The Canadian Writers' Collective

Writing, and writerly tangents

Tuesday, January 08, 2008


I’m sick. The common cold, or acute viral nasopharyngitis as them doctor types might call it (gotta love Wikipedia). I’ve got all the classic symptoms: head in a vise, hacking my lungs out, giant gobs of green stuff, aches and pains, and stupidity. That last item having the greatest impact on this blog.

It seems every time I return to Canada for Christmas I get some sort of nasty sickness. Flu, cold, alcohol poisoning…. The cold Canadian weather must be an incubator for all sorts of nasty germs that my softened Hawaiian immune system simply can’t handle. Cold weather = more colds. Common sense, right?


Cold Myth #1 – Cold Weather Makes More Colds
Turns out there is no evidence linking cold weather with a greater risk of getting a cold. Sure, there is an increase in the number of colds through the winter months, but doctors attribute this mainly to schools (germ factories) reopening, as well as colder weather forcing people indoors and therefore into more contact with each other and sneeze sprayed surfaces. The chance of catching a cold after exposure to the virus is just as likely in the summer as it is in the winter.

Cold Myth #1a – Catching a Chill
The chill, a favorite of mothers everywhere. Going outside with a wet head or getting soaked in the rain cannot cause a cold, period. No debate on this one. A cold is a virus, and viruses are not magically made by damp hair and cold air. The logical corollary of this is that bundling up will not prevent colds. This explains why those toqueless and coatless high school kids aren’t all hospitalized with pneumonia.

Cold Myth #2 – A Weak Immune System Increases Susceptibility
Also known as the "Get Your Rest, Dear" myth. Also bogus. This makes me feel better, because it means my lack of sleep and copious drinking weren’t responsible for my cold (so there, Mom). 95% of healthy adults become sick when the cold virus is dropped into their nose. In other words, cold buggies don’t care what condition your immune system is in.

Cold Myth #3 – Feed a Cold and Starve a Flu
Come on. We all knew this was garbage. But it is fun to pig out when you have a cold, and starving a flu isn’t usually a choice. What you do need in either case is plenty of fluids and enough food to satisfy your appetite.

Cold Myth #4 – Vitamin C, Zinc, and Echinacea
Although it’s always a good idea to get your daily dose of Vitamin C, no double-blind studies have ever proven any link between a copious intake of C and the prevention of the common cold. Same goes for Zinc and Echinacea. We might as well throw chicken soup, steam inhalation, and nasal purging weirdness on the pile of mumbo-jumbo as well.

There are a ton of other cold myths out there. Milk helps mucus. Heated homes increase the spread of colds. In fact, if the cold remedy or cold prevention idea comes from a loved one or a TV ad, it’s pretty much guaranteed to be a myth.

So a cold’s a cold. A virus. No more, no less. There are no magic cures outside of the placebo effect generated by the human brain (Cold-eze, Coldfx, Airborne, et al. can attest to this). I just have to suck it up and let this thing run its course. All is not lost however, for a cold is a great excuse for making mistakes at work, not getting the yard work done, and letting Google partially write a blog for you.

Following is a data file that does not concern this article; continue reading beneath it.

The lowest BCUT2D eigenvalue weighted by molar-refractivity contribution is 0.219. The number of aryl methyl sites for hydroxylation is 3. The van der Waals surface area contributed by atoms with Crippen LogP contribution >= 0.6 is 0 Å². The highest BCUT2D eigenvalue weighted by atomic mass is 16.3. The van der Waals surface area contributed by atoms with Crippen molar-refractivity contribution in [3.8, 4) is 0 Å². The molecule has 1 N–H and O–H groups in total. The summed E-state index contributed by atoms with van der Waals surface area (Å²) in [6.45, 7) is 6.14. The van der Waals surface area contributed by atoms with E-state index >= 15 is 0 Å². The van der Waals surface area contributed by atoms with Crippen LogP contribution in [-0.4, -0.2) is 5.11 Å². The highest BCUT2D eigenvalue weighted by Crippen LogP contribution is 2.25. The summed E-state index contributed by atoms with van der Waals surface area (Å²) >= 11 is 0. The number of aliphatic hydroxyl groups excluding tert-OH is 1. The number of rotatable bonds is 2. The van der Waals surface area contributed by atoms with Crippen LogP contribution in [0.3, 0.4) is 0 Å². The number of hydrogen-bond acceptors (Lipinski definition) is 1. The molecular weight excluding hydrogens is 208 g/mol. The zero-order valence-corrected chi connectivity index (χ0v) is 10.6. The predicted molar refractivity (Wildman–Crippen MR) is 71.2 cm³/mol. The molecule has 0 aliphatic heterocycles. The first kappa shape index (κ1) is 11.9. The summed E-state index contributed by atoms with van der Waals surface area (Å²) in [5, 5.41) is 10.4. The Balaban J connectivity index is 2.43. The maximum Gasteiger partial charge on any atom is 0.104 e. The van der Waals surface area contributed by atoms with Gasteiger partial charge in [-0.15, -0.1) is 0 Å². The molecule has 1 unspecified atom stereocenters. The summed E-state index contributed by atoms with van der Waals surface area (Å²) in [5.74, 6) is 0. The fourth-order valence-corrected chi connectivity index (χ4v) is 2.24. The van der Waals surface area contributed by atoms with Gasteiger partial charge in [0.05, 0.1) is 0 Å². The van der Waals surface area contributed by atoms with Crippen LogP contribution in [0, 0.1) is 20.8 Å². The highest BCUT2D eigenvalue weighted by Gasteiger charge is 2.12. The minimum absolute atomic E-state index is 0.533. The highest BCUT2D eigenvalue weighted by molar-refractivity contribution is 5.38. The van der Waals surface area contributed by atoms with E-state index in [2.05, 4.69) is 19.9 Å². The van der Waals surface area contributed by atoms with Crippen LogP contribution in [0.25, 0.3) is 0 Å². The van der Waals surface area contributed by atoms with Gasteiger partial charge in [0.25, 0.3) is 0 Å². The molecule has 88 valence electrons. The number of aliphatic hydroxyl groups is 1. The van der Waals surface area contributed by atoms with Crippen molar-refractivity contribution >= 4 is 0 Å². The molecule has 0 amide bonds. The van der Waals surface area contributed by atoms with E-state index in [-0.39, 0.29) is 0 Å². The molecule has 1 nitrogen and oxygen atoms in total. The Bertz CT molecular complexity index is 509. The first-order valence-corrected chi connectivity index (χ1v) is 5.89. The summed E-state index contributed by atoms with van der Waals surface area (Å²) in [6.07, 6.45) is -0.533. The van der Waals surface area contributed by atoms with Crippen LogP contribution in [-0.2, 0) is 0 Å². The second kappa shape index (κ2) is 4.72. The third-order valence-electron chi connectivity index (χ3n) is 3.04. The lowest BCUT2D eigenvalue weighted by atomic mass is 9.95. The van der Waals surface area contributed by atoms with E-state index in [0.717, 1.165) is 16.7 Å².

Where’s the Kleenex?


Blogger Tricia Dower said...

I hate to say this, but your post makes me feel better, Steve. I've been waltzing with a virus for nearly three weeks now and chalking it up to aging. It's comforting to know you young'uns get hit once in a while, too. Hope you're back in Hawaii and suffering in warm weather, at least.

Tue Jan 08, 02:17:00 am GMT-5  
Blogger Andrew Tibbetts said...

Actually, Steve, I just read about a guinea pig study which showed that lowering the temperature increased the likelihood of cold viruses spreading through the guinea pig community. (They had several groups and kept them in different temperature environments and then put one infected pig in the midst.) The scientists then hypothesized that cold air helps the globs of the virus stay intake while airborn. So, there is now evidence that cold doesn't cause colds but helps the spread of them. So you can Saskatchewan after all.

Tue Jan 08, 12:15:00 pm GMT-5  
Blogger Andrew Tibbetts said...

In my above comment, in the last sentence, I left out the word 'blame' by accident, thus rendering Saskatchewan a verb.

Tue Jan 08, 12:18:00 pm GMT-5  
Blogger Tricia Dower said...

I like that, Andrew. 'I've been Saskatchewanned.' So much more interesting than 'I have a cold.'

Tue Jan 08, 12:40:00 pm GMT-5  
Blogger Steve Gajadhar said...

I've had this thing for 3 weeks now too, Tricia. I wonder if we have the same nasty virus? And I also read that the frequency of colds actually drops with age. 8 or so a year for kids, 3-4 for adults, and around 1 cold a year for those over 60.

Tue Jan 08, 09:39:00 pm GMT-5  
Blogger Chumplet said...

I remember being sick every Christmas. I remember being wracked with feverish pain when my kids were small (the little stinkers did this to me). But it did indeed drop off in the last decade or so.

The placebo effect rings true when people with positive attitudes are less sick than Grumpy McGrumpers.

Steve, I'm afraid the alcohol poisoning might be entirely your fault even if the colds aren't!

Tue Jan 08, 11:27:00 pm GMT-5  
Blogger Steve Gajadhar said...

Nah, the alcohol poisoning was the alcohol's fault!

Wed Jan 09, 10:19:00 pm GMT-5  
Blogger MelBell said...

Steve, I've also been haunted by this "thing". It just won't go away nicely.

Sat Jan 12, 10:00:00 pm GMT-5  

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